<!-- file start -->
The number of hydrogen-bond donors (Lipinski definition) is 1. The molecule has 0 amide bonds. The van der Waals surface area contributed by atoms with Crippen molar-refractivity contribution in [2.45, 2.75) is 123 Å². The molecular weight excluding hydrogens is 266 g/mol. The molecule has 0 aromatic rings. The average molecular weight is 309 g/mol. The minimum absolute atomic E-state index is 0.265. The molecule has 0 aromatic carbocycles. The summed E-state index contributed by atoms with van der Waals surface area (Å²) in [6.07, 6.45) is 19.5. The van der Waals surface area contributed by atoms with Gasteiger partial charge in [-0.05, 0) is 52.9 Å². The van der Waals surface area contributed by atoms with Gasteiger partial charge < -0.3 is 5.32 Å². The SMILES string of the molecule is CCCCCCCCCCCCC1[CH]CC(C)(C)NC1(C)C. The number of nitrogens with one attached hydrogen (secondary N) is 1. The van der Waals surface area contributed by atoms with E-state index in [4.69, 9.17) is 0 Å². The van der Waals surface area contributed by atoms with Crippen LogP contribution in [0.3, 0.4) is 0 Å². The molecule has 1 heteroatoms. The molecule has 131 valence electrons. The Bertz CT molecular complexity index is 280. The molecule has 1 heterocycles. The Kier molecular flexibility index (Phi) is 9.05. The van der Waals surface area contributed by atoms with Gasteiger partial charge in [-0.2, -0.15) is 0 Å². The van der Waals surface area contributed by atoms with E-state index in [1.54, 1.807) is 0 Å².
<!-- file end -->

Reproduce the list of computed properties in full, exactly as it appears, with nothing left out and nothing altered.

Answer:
The number of hydrogen-bond donors (Lipinski definition) is 1. The molecule has 0 amide bonds. The van der Waals surface area contributed by atoms with Crippen molar-refractivity contribution in [2.45, 2.75) is 123 Å². The molecular weight excluding hydrogens is 266 g/mol. The molecule has 0 aromatic rings. The average molecular weight is 309 g/mol. The minimum absolute atomic E-state index is 0.265. The molecule has 0 aromatic carbocycles. The summed E-state index contributed by atoms with van der Waals surface area (Å²) in [6.07, 6.45) is 19.5. The van der Waals surface area contributed by atoms with Gasteiger partial charge in [-0.05, 0) is 52.9 Å². The van der Waals surface area contributed by atoms with Gasteiger partial charge < -0.3 is 5.32 Å². The SMILES string of the molecule is CCCCCCCCCCCCC1[CH]CC(C)(C)NC1(C)C. The number of nitrogens with one attached hydrogen (secondary N) is 1. The van der Waals surface area contributed by atoms with E-state index in [4.69, 9.17) is 0 Å². The van der Waals surface area contributed by atoms with Crippen LogP contribution in [0.3, 0.4) is 0 Å². The molecule has 1 heteroatoms. The molecule has 131 valence electrons. The Bertz CT molecular complexity index is 280. The molecule has 1 heterocycles. The Kier molecular flexibility index (Phi) is 9.05. The van der Waals surface area contributed by atoms with Gasteiger partial charge in [-0.2, -0.15) is 0 Å². The van der Waals surface area contributed by atoms with E-state index in [1.54, 1.807) is 0 Å².